Custom software is often written in the moment and by someone close to the problem, and designed to serve the highly specialized need of a smallish group of people. Clay Shirky gives this a name: situated software.
I’ve seen situated software countless times in my career as a programmer. In a business - big or small - someone needs a quick app for tracking orders, or tasks, or trouble tickets. Or in personal life: someone wants to track attendees to their party, or their book collection, or their family’s travel plans.
The problem with situated software is that software development is extremely expensive, and the value of a small piece of software to be used by a small number of people is nowhere near high enough to match its cost. That’s why most software development tends to be focused on general-purpose apps that have a potential audience of millions.
But situated apps, in aggregate, probably have a much greater value than the aggregate of the general-purpose apps which software development focuses on today. This is the long tail of software, and it remains an almost entirely untapped market.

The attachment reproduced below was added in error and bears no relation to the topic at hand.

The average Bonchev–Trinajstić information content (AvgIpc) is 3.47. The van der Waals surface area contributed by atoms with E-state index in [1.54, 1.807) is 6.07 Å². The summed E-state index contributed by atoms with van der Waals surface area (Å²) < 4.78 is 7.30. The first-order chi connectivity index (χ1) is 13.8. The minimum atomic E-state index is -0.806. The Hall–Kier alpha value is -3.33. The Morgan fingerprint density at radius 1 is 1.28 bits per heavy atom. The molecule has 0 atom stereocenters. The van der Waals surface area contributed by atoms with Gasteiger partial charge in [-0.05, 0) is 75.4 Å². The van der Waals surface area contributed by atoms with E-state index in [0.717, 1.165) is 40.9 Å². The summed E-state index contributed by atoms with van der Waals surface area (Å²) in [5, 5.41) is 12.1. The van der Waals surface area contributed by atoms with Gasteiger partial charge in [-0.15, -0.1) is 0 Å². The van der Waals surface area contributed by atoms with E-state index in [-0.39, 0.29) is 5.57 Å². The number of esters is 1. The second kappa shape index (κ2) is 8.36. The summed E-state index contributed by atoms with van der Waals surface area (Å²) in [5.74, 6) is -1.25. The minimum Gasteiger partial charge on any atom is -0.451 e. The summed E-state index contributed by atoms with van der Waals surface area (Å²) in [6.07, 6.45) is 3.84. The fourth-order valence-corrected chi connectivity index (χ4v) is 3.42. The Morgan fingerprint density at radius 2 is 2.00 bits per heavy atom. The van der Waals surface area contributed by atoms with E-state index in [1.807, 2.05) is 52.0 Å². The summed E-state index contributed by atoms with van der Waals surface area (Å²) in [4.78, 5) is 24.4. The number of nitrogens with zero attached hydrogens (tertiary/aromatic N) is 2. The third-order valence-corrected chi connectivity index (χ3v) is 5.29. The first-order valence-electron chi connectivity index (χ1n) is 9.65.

How do people get situated apps right now? If they are a business with a decent amount of cash to spare, they might hire a consultant. This probably works out badly more often than not. The cost of software is so high that the consultants are constantly being squeezed; the result of the squeeze is that quality is sacrificed, so the client may end up with a poor-quality product. The smaller the project, the worse this gets. I’ve rarely seen a small software consulting gig work out well for either side.
The other route is to reach for an end-user computing tool: Excel (or Google Spreadsheets), Filemaker Pro, Microsoft Access. These are better than nothing, but in the age of the web they are becoming increasingly irrelevant.
How can we unlock the massive potential of the long tail of situated software? The only path to this is to decrease the cost of software development substantially. This process is already underway, though it will probably be a while before true end-user computing bliss is upon us. Nevertheless, I’m excited to see what the next five to ten years will bring on this front.